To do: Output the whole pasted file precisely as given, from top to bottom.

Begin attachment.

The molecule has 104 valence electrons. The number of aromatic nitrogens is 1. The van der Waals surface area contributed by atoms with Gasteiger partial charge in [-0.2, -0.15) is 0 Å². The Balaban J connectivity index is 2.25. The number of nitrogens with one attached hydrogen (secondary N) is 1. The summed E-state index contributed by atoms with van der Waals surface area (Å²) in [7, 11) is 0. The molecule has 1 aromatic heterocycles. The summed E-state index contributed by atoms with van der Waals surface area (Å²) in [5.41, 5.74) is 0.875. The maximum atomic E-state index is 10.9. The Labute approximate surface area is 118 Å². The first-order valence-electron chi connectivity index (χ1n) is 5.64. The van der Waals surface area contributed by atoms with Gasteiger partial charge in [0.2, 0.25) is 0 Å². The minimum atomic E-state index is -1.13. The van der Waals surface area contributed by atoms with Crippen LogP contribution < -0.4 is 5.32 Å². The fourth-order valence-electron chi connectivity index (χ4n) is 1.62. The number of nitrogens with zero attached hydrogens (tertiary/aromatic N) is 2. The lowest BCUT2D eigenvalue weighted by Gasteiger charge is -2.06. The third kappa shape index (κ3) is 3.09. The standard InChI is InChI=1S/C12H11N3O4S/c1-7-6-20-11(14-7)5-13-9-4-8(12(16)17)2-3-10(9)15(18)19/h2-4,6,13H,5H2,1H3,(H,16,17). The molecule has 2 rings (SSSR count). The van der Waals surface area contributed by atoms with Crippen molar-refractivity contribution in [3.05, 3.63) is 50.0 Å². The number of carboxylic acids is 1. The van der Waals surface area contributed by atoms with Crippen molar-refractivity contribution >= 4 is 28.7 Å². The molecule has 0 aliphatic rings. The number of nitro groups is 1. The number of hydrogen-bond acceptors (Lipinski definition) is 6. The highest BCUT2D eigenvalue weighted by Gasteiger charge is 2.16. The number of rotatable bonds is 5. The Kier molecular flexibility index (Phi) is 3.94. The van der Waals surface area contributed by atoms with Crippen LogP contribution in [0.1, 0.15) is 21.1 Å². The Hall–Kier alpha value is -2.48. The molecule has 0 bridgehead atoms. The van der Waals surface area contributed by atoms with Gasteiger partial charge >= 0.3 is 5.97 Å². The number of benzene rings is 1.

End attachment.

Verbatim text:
The molecule has 104 valence electrons. The number of aromatic nitrogens is 1. The van der Waals surface area contributed by atoms with Gasteiger partial charge in [-0.2, -0.15) is 0 Å². The Balaban J connectivity index is 2.25. The number of nitrogens with one attached hydrogen (secondary N) is 1. The summed E-state index contributed by atoms with van der Waals surface area (Å²) in [7, 11) is 0. The molecule has 1 aromatic heterocycles. The summed E-state index contributed by atoms with van der Waals surface area (Å²) in [5.41, 5.74) is 0.875. The maximum atomic E-state index is 10.9. The Labute approximate surface area is 118 Å². The first-order valence-electron chi connectivity index (χ1n) is 5.64. The van der Waals surface area contributed by atoms with Gasteiger partial charge in [0.2, 0.25) is 0 Å². The minimum atomic E-state index is -1.13. The van der Waals surface area contributed by atoms with Crippen LogP contribution < -0.4 is 5.32 Å². The fourth-order valence-electron chi connectivity index (χ4n) is 1.62. The number of nitrogens with zero attached hydrogens (tertiary/aromatic N) is 2. The lowest BCUT2D eigenvalue weighted by Gasteiger charge is -2.06. The third kappa shape index (κ3) is 3.09. The standard InChI is InChI=1S/C12H11N3O4S/c1-7-6-20-11(14-7)5-13-9-4-8(12(16)17)2-3-10(9)15(18)19/h2-4,6,13H,5H2,1H3,(H,16,17). The molecule has 2 rings (SSSR count). The van der Waals surface area contributed by atoms with Crippen molar-refractivity contribution in [3.05, 3.63) is 50.0 Å². The number of carboxylic acids is 1. The van der Waals surface area contributed by atoms with Crippen molar-refractivity contribution >= 4 is 28.7 Å². The molecule has 0 aliphatic rings. The number of nitro groups is 1. The number of hydrogen-bond acceptors (Lipinski definition) is 6. The highest BCUT2D eigenvalue weighted by Gasteiger charge is 2.16. The number of rotatable bonds is 5. The Kier molecular flexibility index (Phi) is 3.94. The van der Waals surface area contributed by atoms with Crippen LogP contribution in [0.1, 0.15) is 21.1 Å². The Hall–Kier alpha value is -2.48. The molecule has 0 bridgehead atoms. The van der Waals surface area contributed by atoms with Gasteiger partial charge >= 0.3 is 5.97 Å². The number of benzene rings is 1.